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Substrate Envelope

How is a viral protease able to recognize and cleave diverse substrates with high specificity? How can the protease mutate to avoid inhibition but still process these diverse substrates?

HIV-1 Protease: Molecular Basis for Resistance and Strategies to Avoid Resistance

Our research to answer to these questions for HIV-1 protease led to major breakthroughs in elucidating molecular mechanisms underlying selection of mutations in drug resistance:

Superimposed HIV protease substrate complexes
Superimposed HIV protease substrate complexes reveal the signature for substrate recognition: the substrate envelope.
  • HIV-1 protease recognizes its diverse substrate sequences through a conserved asymmetric shape that the substrates adopt. We defined this shape, or consensus volume, as the "substrate envelope".
  • Active site resistance mutations within HIV-1 protease occur where the inhibitors protrude beyond the consensus substrate envelope and contact the protease. We discovered those positions are optimal for drug resistance to occur, as they are more important for inhibitor binding than for substrate binding.
  • Protease inhibitors that fit within the substrate envelope are less susceptible to drug resistance – we discovered extremely potent inhibitors (single digit pM) that fit within the substrate envelope and validate our theory.
  • We discovered the impact of mutations on inhibitor binding propagates throughout the active site through a highly cooperative network of interactions. Even the impact of distal mutations is propagated through this network (of hydrophobic sliding and intra-molecular interactions) to pivotal residues at the active site through alterations in the dynamic ensemble of the enzyme, thereby contributing to drug resistance.
  • Resistance is further accentuated through co-evolution of the cleavage sites that mutate to conserve the substrate envelope shape.

In many HIV-1 protease variants, multiple site mutations co-evolve to both decrease the affinity of a particular inhibitor and increase the viability and fitness of the enzyme. We hypothesize that the impact of particular mutations on conferring drug resistance is not simply additive, but that these mutations have a complex interdependent effect leading to viable variants that are highly resistant to existing drugs.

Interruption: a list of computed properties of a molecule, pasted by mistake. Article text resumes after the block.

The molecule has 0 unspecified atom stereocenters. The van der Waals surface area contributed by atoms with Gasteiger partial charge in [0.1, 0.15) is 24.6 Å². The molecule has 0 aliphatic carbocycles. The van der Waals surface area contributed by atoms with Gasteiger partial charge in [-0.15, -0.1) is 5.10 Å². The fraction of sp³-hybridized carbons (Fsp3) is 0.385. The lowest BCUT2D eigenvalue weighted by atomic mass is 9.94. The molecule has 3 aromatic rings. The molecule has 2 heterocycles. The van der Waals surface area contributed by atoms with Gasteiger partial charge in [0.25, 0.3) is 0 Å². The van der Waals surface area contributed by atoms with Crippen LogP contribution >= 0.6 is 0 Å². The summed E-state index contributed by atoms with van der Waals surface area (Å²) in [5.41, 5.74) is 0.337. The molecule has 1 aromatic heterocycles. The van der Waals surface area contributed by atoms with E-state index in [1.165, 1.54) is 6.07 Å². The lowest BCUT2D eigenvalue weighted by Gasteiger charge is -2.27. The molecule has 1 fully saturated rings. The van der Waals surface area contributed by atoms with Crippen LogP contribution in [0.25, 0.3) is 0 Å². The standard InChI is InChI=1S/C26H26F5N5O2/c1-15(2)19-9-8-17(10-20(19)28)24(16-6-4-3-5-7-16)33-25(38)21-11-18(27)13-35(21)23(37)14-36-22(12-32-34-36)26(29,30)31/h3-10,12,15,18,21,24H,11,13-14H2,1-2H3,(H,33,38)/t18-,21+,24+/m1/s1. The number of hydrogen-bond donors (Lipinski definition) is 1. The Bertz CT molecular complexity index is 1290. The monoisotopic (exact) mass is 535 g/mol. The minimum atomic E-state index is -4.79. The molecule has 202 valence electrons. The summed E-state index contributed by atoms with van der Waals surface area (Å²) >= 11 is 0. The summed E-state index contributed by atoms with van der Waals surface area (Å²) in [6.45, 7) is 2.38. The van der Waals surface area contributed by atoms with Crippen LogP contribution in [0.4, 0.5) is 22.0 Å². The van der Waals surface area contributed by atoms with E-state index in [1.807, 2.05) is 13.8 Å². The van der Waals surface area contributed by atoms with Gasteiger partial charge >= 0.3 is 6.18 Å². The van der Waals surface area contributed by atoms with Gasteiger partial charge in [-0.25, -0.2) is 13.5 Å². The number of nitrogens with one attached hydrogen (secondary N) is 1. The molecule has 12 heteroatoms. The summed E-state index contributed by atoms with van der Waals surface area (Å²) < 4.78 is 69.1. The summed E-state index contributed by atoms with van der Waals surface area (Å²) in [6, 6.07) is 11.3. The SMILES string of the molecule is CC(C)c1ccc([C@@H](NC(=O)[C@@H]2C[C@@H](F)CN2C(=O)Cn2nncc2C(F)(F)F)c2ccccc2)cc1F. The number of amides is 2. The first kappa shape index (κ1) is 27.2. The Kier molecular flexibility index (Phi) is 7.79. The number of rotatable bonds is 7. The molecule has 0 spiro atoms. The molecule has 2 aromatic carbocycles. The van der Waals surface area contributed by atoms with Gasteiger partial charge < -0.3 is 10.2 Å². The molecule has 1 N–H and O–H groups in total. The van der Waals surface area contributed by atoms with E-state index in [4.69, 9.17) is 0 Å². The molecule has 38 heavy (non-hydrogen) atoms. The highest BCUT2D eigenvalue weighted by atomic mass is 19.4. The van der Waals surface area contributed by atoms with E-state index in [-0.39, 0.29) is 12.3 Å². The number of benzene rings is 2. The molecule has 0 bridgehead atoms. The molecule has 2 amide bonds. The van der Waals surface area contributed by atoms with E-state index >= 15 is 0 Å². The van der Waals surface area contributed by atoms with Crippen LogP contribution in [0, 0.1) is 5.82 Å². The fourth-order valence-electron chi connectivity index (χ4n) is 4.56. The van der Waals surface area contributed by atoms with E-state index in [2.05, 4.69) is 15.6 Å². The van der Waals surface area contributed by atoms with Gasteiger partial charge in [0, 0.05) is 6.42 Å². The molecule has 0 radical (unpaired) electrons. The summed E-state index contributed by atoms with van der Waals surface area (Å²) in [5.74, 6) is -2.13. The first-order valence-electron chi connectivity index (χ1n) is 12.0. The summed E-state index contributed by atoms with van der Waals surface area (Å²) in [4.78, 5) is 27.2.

All of our discoveries translate to elucidating the underlying molecular mechanisms of other quickly evolving diseases as do our strategies for avoiding drug resistance.

HCV NS3/4A Protease: Validation of Resistance Mechanisms and Design Strategies

Superimposed HIV protease substrate complexes
Superimposed HCV NS3/4A protease substrate complexes reveal the substrate envelope.

We discovered that the "rules" that govern drug resistance in HIV-1 protease –both in terms of the substrate envelope and the dynamic network models– also apply to the viral protease of Hepatitis C (HCV), and explain genotypic differences. In this effort we have also become the leader of determining and elucidating the structures of inhibitor complexes with HCV NS3/4A protease, having determined more than 50 crystal structures of substrate and inhibitor complexes. We have synthesized more than 45 existing and novel inhibitors and performed more than 50 extensive molecular dynamics simulations. We collaborate extensively with both academic and industrial investigators. Currently we are focused on developing potent inhibitors to globally prevalent genotypes of HCV that not well inhibited by current drugs, in an attempt to avoid resistance among these patient populations. 


Manuscript Highlights



Molecular Basis for Differential Patterns of Drug Resistance in Influenza N1 and N2 Neuraminidase.

Molecular Basis for Differential Patterns of Drug Resistance in Influenza N1 and N2 Neuraminidase.
Prachanronarong KL, Özen A, Thayer KM, Yilmaz LS, Zeldovich KB, Bolon DN, Kowalik TF, Jensen JD, Finberg RW, Wang JP, Kurt-Yilmaz N, Schiffer CA.
J Chem Theory Comput. 2016 Dec 13;12(12):6098-6108. Epub 2016 Nov 17.



Drug resistance against HCV NS34A inhibitors is defined by the balance of substrate recognition versus inhibitor binding. 

Drug resistance against HCV NS3/4A inhibitors is defined by the balance of substrate recognition versus inhibitor binding.
Romano KP, Ali A, Royer WE, Schiffer CA.
Proc Natl Acad Sci U S A. 2010 Dec 7;107(49):20986-91. doi: 10.1073/pnas.1006370107. Epub 2010 Nov 17.


 
Combating susceptibility to drug resistance: lessons from HIV-1 protease.
Combating susceptibility to drug resistance: lessons from HIV-1 protease.
King NM, Prabu-Jeyabalan M, Nalivaika EA, Schiffer CA.
Chem Biol. 2004 Oct;11(10):1333-8.
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